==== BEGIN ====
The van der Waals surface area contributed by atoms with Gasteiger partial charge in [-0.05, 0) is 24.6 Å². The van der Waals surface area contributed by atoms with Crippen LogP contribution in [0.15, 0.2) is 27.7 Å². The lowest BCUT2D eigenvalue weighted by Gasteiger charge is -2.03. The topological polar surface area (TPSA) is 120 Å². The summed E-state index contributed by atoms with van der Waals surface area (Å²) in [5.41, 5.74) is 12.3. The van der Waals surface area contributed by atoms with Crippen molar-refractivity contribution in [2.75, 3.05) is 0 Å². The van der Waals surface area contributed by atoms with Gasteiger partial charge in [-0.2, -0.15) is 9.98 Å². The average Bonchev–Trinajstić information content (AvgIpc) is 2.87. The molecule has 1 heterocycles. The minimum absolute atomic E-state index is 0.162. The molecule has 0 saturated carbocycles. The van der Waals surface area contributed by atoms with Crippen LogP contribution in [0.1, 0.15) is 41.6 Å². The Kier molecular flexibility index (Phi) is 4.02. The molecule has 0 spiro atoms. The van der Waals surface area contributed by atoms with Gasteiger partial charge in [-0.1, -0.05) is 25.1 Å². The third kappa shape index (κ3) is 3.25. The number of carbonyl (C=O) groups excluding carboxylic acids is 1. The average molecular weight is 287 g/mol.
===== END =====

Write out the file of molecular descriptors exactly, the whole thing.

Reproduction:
The van der Waals surface area contributed by atoms with Gasteiger partial charge in [-0.05, 0) is 24.6 Å². The van der Waals surface area contributed by atoms with Crippen LogP contribution in [0.15, 0.2) is 27.7 Å². The lowest BCUT2D eigenvalue weighted by Gasteiger charge is -2.03. The topological polar surface area (TPSA) is 120 Å². The summed E-state index contributed by atoms with van der Waals surface area (Å²) in [5.41, 5.74) is 12.3. The van der Waals surface area contributed by atoms with Crippen molar-refractivity contribution in [2.75, 3.05) is 0 Å². The van der Waals surface area contributed by atoms with Gasteiger partial charge in [-0.2, -0.15) is 9.98 Å². The average Bonchev–Trinajstić information content (AvgIpc) is 2.87. The molecule has 1 heterocycles. The minimum absolute atomic E-state index is 0.162. The molecule has 0 saturated carbocycles. The van der Waals surface area contributed by atoms with Crippen LogP contribution in [0.1, 0.15) is 41.6 Å². The Kier molecular flexibility index (Phi) is 4.02. The molecule has 0 spiro atoms. The van der Waals surface area contributed by atoms with Gasteiger partial charge in [-0.1, -0.05) is 25.1 Å². The third kappa shape index (κ3) is 3.25. The number of carbonyl (C=O) groups excluding carboxylic acids is 1. The average molecular weight is 287 g/mol.